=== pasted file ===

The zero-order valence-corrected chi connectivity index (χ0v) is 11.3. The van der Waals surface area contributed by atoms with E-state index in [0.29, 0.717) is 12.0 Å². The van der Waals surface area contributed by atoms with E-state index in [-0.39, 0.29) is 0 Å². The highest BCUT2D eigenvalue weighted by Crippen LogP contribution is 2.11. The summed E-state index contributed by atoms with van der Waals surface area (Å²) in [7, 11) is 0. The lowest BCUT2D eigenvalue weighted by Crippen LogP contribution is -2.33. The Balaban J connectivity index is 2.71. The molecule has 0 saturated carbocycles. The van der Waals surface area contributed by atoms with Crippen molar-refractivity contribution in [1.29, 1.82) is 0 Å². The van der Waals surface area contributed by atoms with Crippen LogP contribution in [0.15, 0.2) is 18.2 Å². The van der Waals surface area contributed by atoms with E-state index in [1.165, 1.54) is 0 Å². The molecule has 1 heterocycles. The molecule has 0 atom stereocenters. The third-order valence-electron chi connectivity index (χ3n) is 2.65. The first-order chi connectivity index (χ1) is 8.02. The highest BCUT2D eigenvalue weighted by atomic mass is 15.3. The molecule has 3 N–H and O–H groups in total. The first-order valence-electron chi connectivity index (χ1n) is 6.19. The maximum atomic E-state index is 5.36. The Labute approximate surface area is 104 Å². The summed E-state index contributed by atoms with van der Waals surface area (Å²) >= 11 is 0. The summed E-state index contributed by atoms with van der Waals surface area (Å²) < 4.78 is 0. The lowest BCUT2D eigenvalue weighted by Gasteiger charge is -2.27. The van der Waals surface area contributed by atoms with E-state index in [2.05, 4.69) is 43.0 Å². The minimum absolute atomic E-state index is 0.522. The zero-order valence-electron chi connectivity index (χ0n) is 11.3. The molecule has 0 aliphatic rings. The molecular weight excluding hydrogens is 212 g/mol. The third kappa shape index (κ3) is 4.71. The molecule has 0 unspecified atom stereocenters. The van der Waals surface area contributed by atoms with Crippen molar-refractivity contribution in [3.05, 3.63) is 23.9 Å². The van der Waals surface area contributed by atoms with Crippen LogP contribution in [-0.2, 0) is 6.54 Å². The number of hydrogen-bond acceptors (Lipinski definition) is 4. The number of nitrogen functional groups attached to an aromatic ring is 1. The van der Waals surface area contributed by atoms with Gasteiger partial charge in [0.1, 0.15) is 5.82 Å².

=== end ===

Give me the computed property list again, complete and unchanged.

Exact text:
The zero-order valence-corrected chi connectivity index (χ0v) is 11.3. The van der Waals surface area contributed by atoms with E-state index in [0.29, 0.717) is 12.0 Å². The van der Waals surface area contributed by atoms with E-state index in [-0.39, 0.29) is 0 Å². The highest BCUT2D eigenvalue weighted by Crippen LogP contribution is 2.11. The summed E-state index contributed by atoms with van der Waals surface area (Å²) in [7, 11) is 0. The lowest BCUT2D eigenvalue weighted by Crippen LogP contribution is -2.33. The Balaban J connectivity index is 2.71. The molecule has 0 saturated carbocycles. The van der Waals surface area contributed by atoms with Crippen molar-refractivity contribution in [1.29, 1.82) is 0 Å². The van der Waals surface area contributed by atoms with Crippen LogP contribution in [0.15, 0.2) is 18.2 Å². The van der Waals surface area contributed by atoms with E-state index in [1.165, 1.54) is 0 Å². The molecule has 1 heterocycles. The molecule has 0 atom stereocenters. The third-order valence-electron chi connectivity index (χ3n) is 2.65. The first-order chi connectivity index (χ1) is 8.02. The highest BCUT2D eigenvalue weighted by atomic mass is 15.3. The molecule has 3 N–H and O–H groups in total. The first-order valence-electron chi connectivity index (χ1n) is 6.19. The maximum atomic E-state index is 5.36. The Labute approximate surface area is 104 Å². The summed E-state index contributed by atoms with van der Waals surface area (Å²) >= 11 is 0. The summed E-state index contributed by atoms with van der Waals surface area (Å²) < 4.78 is 0. The lowest BCUT2D eigenvalue weighted by Gasteiger charge is -2.27. The van der Waals surface area contributed by atoms with E-state index in [2.05, 4.69) is 43.0 Å². The minimum absolute atomic E-state index is 0.522. The zero-order valence-electron chi connectivity index (χ0n) is 11.3. The molecule has 0 aliphatic rings. The molecular weight excluding hydrogens is 212 g/mol. The third kappa shape index (κ3) is 4.71. The molecule has 0 unspecified atom stereocenters. The van der Waals surface area contributed by atoms with Crippen molar-refractivity contribution in [3.05, 3.63) is 23.9 Å². The van der Waals surface area contributed by atoms with Crippen LogP contribution in [-0.2, 0) is 6.54 Å². The number of hydrogen-bond acceptors (Lipinski definition) is 4. The number of nitrogen functional groups attached to an aromatic ring is 1. The van der Waals surface area contributed by atoms with Gasteiger partial charge in [0.1, 0.15) is 5.82 Å².